The South Carolina Department of Health and Environmental Control (DHEC) announced Thursday the detection of two cases associated with the SARS-CoV-2 variant that first emerged recently in South Africa. These are the first two cases of this variant in the United States.

South Carolina public health officials said they were notified late Wednesday by the Centers for Disease Control and Prevention of a South Carolina sample that was tested at LabCorp and determined to be the B.1.351 variant originally identified in South Africa.

MORE NEWS:

Also, DHEC’s Public Health Laboratory tested samples on Jan. 25 and Wednesday identified a separate case of the same variant.

Since June 2020, DHEC’s Public Health Laboratory has been performing tests of random samples in order to identify any instances of the variant viruses.

Watch the full news conference below:

DHEC’s Public Health Laboratory will continue to conduct this important sampling to identify any other changes in the virus.

DHEC said experts agree that existing vaccines work to protect us from this variant, even if we don’t know precisely how effective they are.

At this time, there’s no evidence to suggest that the B.1.351 variant causes more severe illness, DHEC said.

“The arrival of the SARS-CoV-2 variant in our state is an important reminder to all South Carolinians that the fight against this deadly virus is far from over,” said Dr. Brannon Traxler, DHEC Interim Public Health Director. “While more COVID-19 vaccines are on the way, supplies are still limited. Every one of us must recommit to the fight by recognizing that we are all on the front lines now. We are all in this together.”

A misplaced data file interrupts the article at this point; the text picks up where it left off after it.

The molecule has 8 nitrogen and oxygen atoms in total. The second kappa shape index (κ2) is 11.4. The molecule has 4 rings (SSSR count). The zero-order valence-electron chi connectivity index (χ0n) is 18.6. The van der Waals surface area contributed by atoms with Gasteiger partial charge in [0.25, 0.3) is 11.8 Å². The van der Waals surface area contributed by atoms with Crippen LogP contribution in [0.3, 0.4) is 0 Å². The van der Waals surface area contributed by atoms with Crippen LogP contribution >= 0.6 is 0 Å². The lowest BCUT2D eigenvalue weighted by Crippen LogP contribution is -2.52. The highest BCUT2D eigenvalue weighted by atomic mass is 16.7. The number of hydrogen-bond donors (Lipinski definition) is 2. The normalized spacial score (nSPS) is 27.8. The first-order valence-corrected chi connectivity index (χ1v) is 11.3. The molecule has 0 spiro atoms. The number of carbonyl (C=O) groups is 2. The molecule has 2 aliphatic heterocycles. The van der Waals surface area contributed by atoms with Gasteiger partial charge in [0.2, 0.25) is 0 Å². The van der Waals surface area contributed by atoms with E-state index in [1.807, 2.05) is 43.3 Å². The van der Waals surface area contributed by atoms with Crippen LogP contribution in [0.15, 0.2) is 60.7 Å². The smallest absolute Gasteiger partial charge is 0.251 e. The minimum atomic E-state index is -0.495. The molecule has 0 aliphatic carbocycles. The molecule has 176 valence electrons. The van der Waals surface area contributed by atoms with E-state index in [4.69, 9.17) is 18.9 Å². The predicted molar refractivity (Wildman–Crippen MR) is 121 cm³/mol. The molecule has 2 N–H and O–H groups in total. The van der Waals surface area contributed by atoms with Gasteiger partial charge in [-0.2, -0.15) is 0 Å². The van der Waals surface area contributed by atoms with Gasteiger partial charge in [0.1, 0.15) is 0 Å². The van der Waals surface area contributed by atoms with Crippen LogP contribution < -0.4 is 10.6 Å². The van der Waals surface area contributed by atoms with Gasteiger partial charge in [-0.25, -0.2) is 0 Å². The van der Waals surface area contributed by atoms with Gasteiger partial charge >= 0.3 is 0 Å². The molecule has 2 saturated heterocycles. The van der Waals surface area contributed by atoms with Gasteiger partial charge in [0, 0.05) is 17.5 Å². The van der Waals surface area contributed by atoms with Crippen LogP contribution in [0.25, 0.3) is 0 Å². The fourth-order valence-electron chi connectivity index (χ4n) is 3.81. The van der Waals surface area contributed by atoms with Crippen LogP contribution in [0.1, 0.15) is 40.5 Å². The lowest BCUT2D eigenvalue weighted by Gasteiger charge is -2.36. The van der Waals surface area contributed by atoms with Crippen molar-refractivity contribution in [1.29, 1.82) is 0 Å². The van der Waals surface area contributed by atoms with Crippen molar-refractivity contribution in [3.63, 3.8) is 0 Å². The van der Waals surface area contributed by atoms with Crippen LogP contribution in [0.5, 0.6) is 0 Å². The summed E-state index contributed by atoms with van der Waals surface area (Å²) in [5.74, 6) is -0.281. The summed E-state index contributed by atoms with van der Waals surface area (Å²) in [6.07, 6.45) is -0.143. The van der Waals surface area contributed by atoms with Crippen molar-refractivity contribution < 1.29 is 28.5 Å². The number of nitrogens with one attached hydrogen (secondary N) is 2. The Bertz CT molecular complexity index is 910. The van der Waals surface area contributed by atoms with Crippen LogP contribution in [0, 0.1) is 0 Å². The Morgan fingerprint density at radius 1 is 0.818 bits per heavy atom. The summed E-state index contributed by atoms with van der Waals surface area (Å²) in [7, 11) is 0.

At this point in time, there is no known travel history and no connection between these two cases, DHEC said. DHEC said both are adults; one from the Lowcountry and one from the Pee Dee region.

The B.1.351 variant has been identified in more than 30 countries but these are the first cases of this variant identified in the United States. Other states have had cases of another, called B.1.1.7, originally identified in the United Kingdom. Both variants originally detected in the United Kingdom and South Africa spread easier and quicker than the majority of SARS-CoV-2 variants.

The South Africa and United Kingdom variants emerged independently from each other and have different characteristics. Most variants do not change how the virus behaves and many disappear.

“We know that viruses mutate to live and live to mutate,” Traxler said. “That’s why it’s critical that we all continue to do our part by taking small actions that make a big difference. These include wearing our masks, staying at least six feet apart from others, avoiding large crowds, washing our hands, getting tested often, and when we can, getting vaccinated. These are the best tools for preventing the spread of the virus, no matter the strain.”

DHEC, in coordination with the CDC, will continue to watch out for COVID-19 variants. Public health officials will provide more information as it becomes available.